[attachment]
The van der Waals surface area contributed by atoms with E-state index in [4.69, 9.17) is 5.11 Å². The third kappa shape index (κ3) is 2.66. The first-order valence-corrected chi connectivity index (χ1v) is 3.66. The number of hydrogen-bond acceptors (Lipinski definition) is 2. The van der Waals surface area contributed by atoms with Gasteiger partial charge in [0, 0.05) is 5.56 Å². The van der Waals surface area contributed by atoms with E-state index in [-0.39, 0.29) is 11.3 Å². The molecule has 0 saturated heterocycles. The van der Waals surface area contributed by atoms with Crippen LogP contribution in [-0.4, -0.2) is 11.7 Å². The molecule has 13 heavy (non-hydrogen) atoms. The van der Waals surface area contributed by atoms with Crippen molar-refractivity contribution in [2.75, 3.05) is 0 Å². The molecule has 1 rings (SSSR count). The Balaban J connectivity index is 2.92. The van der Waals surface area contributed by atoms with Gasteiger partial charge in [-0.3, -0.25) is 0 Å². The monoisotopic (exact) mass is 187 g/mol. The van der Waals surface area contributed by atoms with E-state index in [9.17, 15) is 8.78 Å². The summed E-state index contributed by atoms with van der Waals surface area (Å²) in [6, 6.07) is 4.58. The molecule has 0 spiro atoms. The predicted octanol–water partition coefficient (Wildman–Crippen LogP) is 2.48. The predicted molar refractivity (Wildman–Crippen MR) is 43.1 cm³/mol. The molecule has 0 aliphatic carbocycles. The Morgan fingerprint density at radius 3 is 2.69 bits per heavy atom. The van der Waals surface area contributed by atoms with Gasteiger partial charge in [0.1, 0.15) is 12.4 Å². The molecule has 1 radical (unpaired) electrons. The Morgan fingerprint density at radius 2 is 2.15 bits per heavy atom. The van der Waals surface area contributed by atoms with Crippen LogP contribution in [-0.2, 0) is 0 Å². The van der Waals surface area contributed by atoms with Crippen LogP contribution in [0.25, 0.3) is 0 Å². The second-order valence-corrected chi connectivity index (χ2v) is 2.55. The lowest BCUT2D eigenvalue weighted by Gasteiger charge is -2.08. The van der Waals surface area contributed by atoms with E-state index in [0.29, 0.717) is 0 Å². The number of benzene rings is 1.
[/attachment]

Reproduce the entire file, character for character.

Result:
The van der Waals surface area contributed by atoms with E-state index in [4.69, 9.17) is 5.11 Å². The third kappa shape index (κ3) is 2.66. The first-order valence-corrected chi connectivity index (χ1v) is 3.66. The number of hydrogen-bond acceptors (Lipinski definition) is 2. The van der Waals surface area contributed by atoms with Gasteiger partial charge in [0, 0.05) is 5.56 Å². The van der Waals surface area contributed by atoms with E-state index in [-0.39, 0.29) is 11.3 Å². The molecule has 0 saturated heterocycles. The van der Waals surface area contributed by atoms with Crippen LogP contribution in [-0.4, -0.2) is 11.7 Å². The molecule has 13 heavy (non-hydrogen) atoms. The van der Waals surface area contributed by atoms with Crippen molar-refractivity contribution in [2.75, 3.05) is 0 Å². The molecule has 1 rings (SSSR count). The Balaban J connectivity index is 2.92. The van der Waals surface area contributed by atoms with Gasteiger partial charge in [-0.3, -0.25) is 0 Å². The monoisotopic (exact) mass is 187 g/mol. The van der Waals surface area contributed by atoms with E-state index in [9.17, 15) is 8.78 Å². The summed E-state index contributed by atoms with van der Waals surface area (Å²) in [6, 6.07) is 4.58. The molecule has 0 spiro atoms. The predicted octanol–water partition coefficient (Wildman–Crippen LogP) is 2.48. The predicted molar refractivity (Wildman–Crippen MR) is 43.1 cm³/mol. The molecule has 0 aliphatic carbocycles. The Morgan fingerprint density at radius 3 is 2.69 bits per heavy atom. The van der Waals surface area contributed by atoms with Gasteiger partial charge in [0.1, 0.15) is 12.4 Å². The molecule has 1 radical (unpaired) electrons. The Morgan fingerprint density at radius 2 is 2.15 bits per heavy atom. The van der Waals surface area contributed by atoms with Crippen LogP contribution in [-0.2, 0) is 0 Å². The van der Waals surface area contributed by atoms with Crippen LogP contribution in [0.25, 0.3) is 0 Å². The second-order valence-corrected chi connectivity index (χ2v) is 2.55. The lowest BCUT2D eigenvalue weighted by Gasteiger charge is -2.08. The van der Waals surface area contributed by atoms with E-state index in [0.29, 0.717) is 0 Å². The number of benzene rings is 1.